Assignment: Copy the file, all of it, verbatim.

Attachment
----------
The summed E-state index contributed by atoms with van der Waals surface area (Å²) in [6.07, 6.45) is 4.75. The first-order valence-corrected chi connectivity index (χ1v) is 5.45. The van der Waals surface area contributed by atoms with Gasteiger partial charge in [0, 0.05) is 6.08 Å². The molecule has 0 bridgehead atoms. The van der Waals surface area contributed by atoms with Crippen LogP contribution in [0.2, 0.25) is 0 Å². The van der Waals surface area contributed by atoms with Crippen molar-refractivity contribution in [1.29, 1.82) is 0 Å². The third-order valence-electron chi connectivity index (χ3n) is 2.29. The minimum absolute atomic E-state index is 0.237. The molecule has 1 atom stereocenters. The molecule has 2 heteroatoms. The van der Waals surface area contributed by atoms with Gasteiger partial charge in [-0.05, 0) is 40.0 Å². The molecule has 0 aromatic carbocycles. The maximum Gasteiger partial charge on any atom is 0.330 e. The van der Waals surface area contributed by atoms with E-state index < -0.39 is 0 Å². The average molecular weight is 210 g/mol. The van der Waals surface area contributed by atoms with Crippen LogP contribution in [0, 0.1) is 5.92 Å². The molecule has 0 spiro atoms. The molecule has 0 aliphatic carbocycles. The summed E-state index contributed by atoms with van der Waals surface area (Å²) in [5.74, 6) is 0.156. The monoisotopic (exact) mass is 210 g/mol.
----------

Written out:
The summed E-state index contributed by atoms with van der Waals surface area (Å²) in [6.07, 6.45) is 4.75. The first-order valence-corrected chi connectivity index (χ1v) is 5.45. The van der Waals surface area contributed by atoms with Gasteiger partial charge in [0, 0.05) is 6.08 Å². The molecule has 0 bridgehead atoms. The van der Waals surface area contributed by atoms with Crippen LogP contribution in [0.2, 0.25) is 0 Å². The van der Waals surface area contributed by atoms with Crippen molar-refractivity contribution in [1.29, 1.82) is 0 Å². The third-order valence-electron chi connectivity index (χ3n) is 2.29. The minimum absolute atomic E-state index is 0.237. The molecule has 1 atom stereocenters. The molecule has 2 heteroatoms. The van der Waals surface area contributed by atoms with Gasteiger partial charge in [-0.05, 0) is 40.0 Å². The molecule has 0 aromatic carbocycles. The maximum Gasteiger partial charge on any atom is 0.330 e. The van der Waals surface area contributed by atoms with E-state index < -0.39 is 0 Å². The average molecular weight is 210 g/mol. The van der Waals surface area contributed by atoms with Crippen LogP contribution in [0, 0.1) is 5.92 Å². The molecule has 0 spiro atoms. The molecule has 0 aliphatic carbocycles. The summed E-state index contributed by atoms with van der Waals surface area (Å²) in [5.74, 6) is 0.156. The monoisotopic (exact) mass is 210 g/mol.